Posted on March 3, 2023 by Jeremy Harrell
This op-ed was originally published by Power Magazine on March 1, 2023. Click here to read the entire piece.
Nuclear energy is making a comeback—at home in America and worldwide. The 118th Congress presents new opportunities to make sure America leads the world on this crucial clean energy technology. The drumbeat for urgent climate action on the global stage is as loud as ever, but we’re also in the midst of a global energy crisis. Both themes exemplify the importance and necessity of new nuclear power on the grid.
Adding Advanced Nuclear Technology to the U.S. Power System
In the U.S., nuclear utilities are calling for 90 GW of new nuclear power by 2050, nearly doubling our nuclear energy capacity in the next 30 years—and American entrepreneurs are up to the challenge. The U.S. Nuclear Regulatory Commission (NRC) anticipates at least 13 applications for advanced reactors by 2027, which puts a dent in the big goal.
The projects in the pipeline today employ thousands of Americans, and they are just the tip of the spear. If Republicans and Democrats in the new Congress are ready to double down on the immense nuclear support in the big energy bills enacted in the past four years—the Energy Act of 2020, the bipartisan infrastructure bill, the Creating Helpful Incentives to Produce Semiconductors (CHIPS) and Science Act, and the recent tax package—a new generation of American advanced reactors will make immense contributions to global security, U.S. economic growth, and climate action.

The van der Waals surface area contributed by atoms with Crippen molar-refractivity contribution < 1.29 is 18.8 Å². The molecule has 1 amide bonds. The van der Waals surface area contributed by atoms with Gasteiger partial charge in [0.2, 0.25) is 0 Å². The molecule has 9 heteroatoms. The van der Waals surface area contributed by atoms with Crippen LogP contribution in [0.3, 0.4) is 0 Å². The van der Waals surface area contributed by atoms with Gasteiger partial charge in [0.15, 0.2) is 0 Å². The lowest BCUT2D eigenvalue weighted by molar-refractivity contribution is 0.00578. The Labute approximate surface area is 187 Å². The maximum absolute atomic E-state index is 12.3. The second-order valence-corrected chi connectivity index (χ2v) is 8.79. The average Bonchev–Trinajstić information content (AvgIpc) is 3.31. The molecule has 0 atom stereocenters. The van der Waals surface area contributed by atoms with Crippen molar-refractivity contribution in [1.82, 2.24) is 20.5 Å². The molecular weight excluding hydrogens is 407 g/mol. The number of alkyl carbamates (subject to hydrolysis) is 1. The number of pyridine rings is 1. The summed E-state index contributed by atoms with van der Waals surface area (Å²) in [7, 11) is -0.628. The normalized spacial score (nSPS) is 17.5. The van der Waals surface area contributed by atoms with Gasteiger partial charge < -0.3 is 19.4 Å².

The momentum so far has been awe-inspiring. Last year, Southern Nuclear loaded fuel in the first Westinghouse AP1000 reactor at the Vogtle site in Waynesboro, Georgia. When all units are operational, the entire Vogtle Plant will be the largest producer of clean energy in the U.S., powering more than one million homes and businesses, and employing more than 800 highly paid professionals.
GE Hitachi (GEH), meanwhile, is preparing to build its BWRX-300 small modular reactor (SMR) in Clinch River, Tennessee, with the Tennessee Valley Authority (TVA). GEH is hiring 400 employees in Wilmington, North Carolina, to support that project, a fuel facility in partnership with TerraPower, and the construction of its SMR at the Darlington site in Canada, which is on track to operate by 2028.
Click here to read the full article